Tucked away in the ahupuaa of Kailua lies Kawainui Marsh. Over 4000 years ago, this marsh was an inland sea, which later became a sandbar. Eventually, that sandbar turned into the town of Kailua that we know of today. Ancient Hawaiians once utilized Kawainui as a freshwater fishpond. Today, state and federal personnel are working together to restore the surrounding habitat. Kawainui is home to four endangered species of marsh birds, including the aeo, or Hawaiian stilt. The gravel trail isn’t much of hike, but it is an experience. Keep your eye out for the endangered birds, gawk at Mount Olomana, and bask in the quiet setting.
Hawaii Regional Cuisine is a relatively new concept that was coined in 1991 by twelve fledgling island chefs, including notables such as Sam Choy, Philippe Padovani, Roy Yamaguchi, George Mavrothalassitis, Peter Merriman, and of course, Alan Wong. The idea was to develop a style of cooking that borrowed from the various local culinary influences and ethnic flavors found in Hawaii.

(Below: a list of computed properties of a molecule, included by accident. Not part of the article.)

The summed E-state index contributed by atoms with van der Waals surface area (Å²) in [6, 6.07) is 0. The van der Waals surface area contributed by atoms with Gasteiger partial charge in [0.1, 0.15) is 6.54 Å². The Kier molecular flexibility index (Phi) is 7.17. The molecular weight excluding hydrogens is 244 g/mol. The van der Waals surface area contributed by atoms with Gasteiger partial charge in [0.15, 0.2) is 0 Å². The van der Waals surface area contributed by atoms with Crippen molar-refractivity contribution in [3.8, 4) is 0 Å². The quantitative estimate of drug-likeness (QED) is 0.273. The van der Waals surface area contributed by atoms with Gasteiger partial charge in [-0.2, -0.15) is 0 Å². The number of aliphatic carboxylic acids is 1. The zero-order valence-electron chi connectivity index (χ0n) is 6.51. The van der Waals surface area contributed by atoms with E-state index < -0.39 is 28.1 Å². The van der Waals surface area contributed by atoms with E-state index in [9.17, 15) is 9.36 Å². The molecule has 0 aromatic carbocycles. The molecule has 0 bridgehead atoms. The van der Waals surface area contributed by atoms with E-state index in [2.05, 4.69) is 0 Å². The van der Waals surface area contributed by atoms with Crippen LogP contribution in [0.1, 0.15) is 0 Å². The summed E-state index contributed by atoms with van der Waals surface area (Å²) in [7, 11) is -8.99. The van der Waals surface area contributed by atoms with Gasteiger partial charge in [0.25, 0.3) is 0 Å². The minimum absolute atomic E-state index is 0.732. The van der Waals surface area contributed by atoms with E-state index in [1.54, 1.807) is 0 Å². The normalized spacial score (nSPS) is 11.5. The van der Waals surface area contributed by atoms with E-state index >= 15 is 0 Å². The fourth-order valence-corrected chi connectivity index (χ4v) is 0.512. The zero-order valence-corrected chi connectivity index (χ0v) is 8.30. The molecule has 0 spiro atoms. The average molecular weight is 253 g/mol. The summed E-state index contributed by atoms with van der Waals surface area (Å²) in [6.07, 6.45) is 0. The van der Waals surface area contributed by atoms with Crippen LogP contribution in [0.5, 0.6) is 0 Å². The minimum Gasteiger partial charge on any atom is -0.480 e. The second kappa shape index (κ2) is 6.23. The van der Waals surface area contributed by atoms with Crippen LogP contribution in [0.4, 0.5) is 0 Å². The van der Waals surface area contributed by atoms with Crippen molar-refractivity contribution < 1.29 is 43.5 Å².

It’s called Queen’s Surf Beach because it used to be the site of Queen Liliuokalani’s personal beach house. Indeed, this Waikiki beach has a very rich history. On a lazy Wednesday, I plopped down on the beach with my good buddy Ryan, who was visiting from Boston. We set up shop at around 11am. We did take two breaks from the cool beach water for a quick lunch at Teddy’s Bigger Burgers, and then a few hours later for Mai Tai’s and Blue Hawaii’s from Tiki’s Bar & Grill. We didn’t leave Waikiki till close to 8pm. I haven’t bummed out at the beach this long for a long time. I won’t lie, it felt good. Soaking up Hawaii is definitely good for the soul. Just remember to apply sunscreen first.